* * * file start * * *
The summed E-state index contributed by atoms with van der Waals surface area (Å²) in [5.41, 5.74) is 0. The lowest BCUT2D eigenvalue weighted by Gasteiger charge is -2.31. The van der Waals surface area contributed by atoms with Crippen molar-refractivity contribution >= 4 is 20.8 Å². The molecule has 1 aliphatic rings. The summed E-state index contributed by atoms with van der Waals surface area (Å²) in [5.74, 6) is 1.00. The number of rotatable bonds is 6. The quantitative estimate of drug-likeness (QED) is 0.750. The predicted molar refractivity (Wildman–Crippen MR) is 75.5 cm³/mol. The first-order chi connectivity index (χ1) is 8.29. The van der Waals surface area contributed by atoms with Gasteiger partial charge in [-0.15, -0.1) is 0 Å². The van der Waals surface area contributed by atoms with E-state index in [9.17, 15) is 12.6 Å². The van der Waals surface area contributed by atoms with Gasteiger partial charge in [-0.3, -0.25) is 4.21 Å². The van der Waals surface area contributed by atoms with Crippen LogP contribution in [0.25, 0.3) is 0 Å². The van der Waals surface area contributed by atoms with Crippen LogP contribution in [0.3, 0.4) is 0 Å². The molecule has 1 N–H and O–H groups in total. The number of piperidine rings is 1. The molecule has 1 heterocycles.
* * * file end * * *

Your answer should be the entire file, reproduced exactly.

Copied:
The summed E-state index contributed by atoms with van der Waals surface area (Å²) in [5.41, 5.74) is 0. The lowest BCUT2D eigenvalue weighted by Gasteiger charge is -2.31. The van der Waals surface area contributed by atoms with Crippen molar-refractivity contribution >= 4 is 20.8 Å². The molecule has 1 aliphatic rings. The summed E-state index contributed by atoms with van der Waals surface area (Å²) in [5.74, 6) is 1.00. The number of rotatable bonds is 6. The quantitative estimate of drug-likeness (QED) is 0.750. The predicted molar refractivity (Wildman–Crippen MR) is 75.5 cm³/mol. The first-order chi connectivity index (χ1) is 8.29. The van der Waals surface area contributed by atoms with Gasteiger partial charge in [-0.15, -0.1) is 0 Å². The van der Waals surface area contributed by atoms with E-state index in [9.17, 15) is 12.6 Å². The van der Waals surface area contributed by atoms with Gasteiger partial charge in [-0.3, -0.25) is 4.21 Å². The van der Waals surface area contributed by atoms with Crippen LogP contribution in [0.25, 0.3) is 0 Å². The van der Waals surface area contributed by atoms with Crippen LogP contribution in [0.3, 0.4) is 0 Å². The molecule has 1 N–H and O–H groups in total. The number of piperidine rings is 1. The molecule has 1 heterocycles.